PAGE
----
Don’t look now, but Canada Goose (TSX:GOOS)(NYSE:GOOS) stock is back, surging 29% in three trading sessions in a broader rotation back into the “at-risk” consumer discretionary names that were most vulnerable to COVID-19 shutdowns.
The maker of those luxury down-based parkas also noted its intention to lower its reliance on department stores and focus on its omnichannel direct-to-consumer (DTC) approach to bolster profit margins amid its recovery. Since Canada Goose stock peaked in late 2018, shares have imploded, losing over 77% in the March 2020 trough. Today, shares are still down 63% from all-time highs, as the firm looks to bounce back in conjunction with the Canadian economy.
Canada Goose: the case for getting back into “at-risk” stocks
While there’s no question that $1,100 parka makers are the last place you’d want to be invested in heading into one of the worst recessions in a dozen years, one has to remember that the stock market is forward-looking and that the damage that’s already been done to shares may already have factored more than just a recession.
Canada Goose stock essentially got cut in half, twice.
And while it could get cut in half again (and possibly again), if the coronavirus propels us into a depressionary environment, I think that at these depths, given the excess pessimism baked in, that the risk/reward tradeoff is favourable for contrarians with a long-term horizon and willing to go against the grain.
Manufacturers of luxury goods tend to take the brunt of the damage, as investors brace for an economic downturn. Canada Goose is a super-cyclical, but once the bull market comes roaring, shares are capable of multi-bagger numbers that are only capturable by contrarians willing to jump in at the worst possible time. The bull argument is that a majority, if not all, of the damage, has already been done to the Goose and that the reality of the situation may not be nearly as bleak as most investors expect.
If you’ve got a stock that’s priced with the expectation of a depression and the economic downturn ends up being more of a mild recession, you could have a name that could be subject to an upside correction.
Buying a super-cyclical at the depths could be a ticket to multi-bagger gains
As we witnessed over the past week, Canada Goose could fly high in a hurry. If you try to time it, there’s a good chance you’ll miss out on a majority of the gains. As the broader rotation out of defensives into at-risk names continues to be the theme, I think it’d be wise to consider nibbling into a position, assuming the rest of your portfolio is sufficiently defensive.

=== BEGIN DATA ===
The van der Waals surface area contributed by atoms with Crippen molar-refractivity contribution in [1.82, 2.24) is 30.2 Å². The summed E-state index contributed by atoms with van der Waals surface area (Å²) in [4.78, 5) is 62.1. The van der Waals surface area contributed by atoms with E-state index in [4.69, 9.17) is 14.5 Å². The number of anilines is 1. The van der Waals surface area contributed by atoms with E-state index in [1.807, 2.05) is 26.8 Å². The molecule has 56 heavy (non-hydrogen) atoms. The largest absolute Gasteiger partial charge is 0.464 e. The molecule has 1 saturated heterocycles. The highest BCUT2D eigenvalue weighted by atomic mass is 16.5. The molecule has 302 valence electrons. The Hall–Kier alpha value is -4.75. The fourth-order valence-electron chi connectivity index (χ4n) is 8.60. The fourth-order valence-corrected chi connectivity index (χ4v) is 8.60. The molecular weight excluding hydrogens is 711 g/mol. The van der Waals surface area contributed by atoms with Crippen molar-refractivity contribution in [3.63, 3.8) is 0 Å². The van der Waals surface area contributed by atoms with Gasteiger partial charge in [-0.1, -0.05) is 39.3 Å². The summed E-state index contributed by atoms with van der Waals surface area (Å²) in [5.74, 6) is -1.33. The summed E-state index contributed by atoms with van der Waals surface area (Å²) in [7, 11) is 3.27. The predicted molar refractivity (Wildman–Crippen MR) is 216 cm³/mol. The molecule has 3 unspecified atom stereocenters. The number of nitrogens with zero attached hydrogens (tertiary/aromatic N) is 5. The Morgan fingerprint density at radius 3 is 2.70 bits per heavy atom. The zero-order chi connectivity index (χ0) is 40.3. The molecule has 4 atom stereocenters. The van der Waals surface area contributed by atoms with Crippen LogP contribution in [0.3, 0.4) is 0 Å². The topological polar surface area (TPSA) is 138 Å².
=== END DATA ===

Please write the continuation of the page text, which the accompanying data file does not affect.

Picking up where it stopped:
In a prior piece, I’d urged investors to consider adopting a COVID-19 “barbell” approach to portfolio construction so that they’ll benefit from a rotation back into at-risk names while maintaining a stable defensive foundation in case the insidious coronavirus sparks another wave of shutdowns, severely exacerbating the recession that we find ourselves in today.
Canada Goose is a risky bet, but it’s one with tremendous potential rewards, especially with shares trading at unprecedented depths.
At the time of writing, GOOS trades at 6.4 times book and 13.18 times EV/EBITDA, which is a pretty low price to pay for a company that’s still in the early innings of its long-term growth story.
The company has a decent liquidity position and a stellar solvency position with a 0.76 quick ratio and a 2.3 current ratio. With a manageable amount of debt on the balance sheet, Canada Goose is going to survive the coronavirus typhoon, and it will come roaring back when the economy is reopened for business.
If you’ve got the time horizon and the stomach for volatility, GOOS is a prudent contrarian bet, especially if you’re of the belief that a second wave of coronavirus infections won’t be in the cards.
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This article represents the opinion of the writer, who may disagree with the “official” recommendation position of a Motley Fool premium service or advisor. We’re Motley! Questioning an investing thesis — even one of our own — helps us all think critically about investing and make decisions that help us become smarter, happier, and richer, so we sometimes publish articles that may not be in line with recommendations, rankings or other content.
Fool contributor Joey Frenette has no position in any of the stocks mentioned. The Motley Fool owns shares of and recommends Canada Goose Holdings.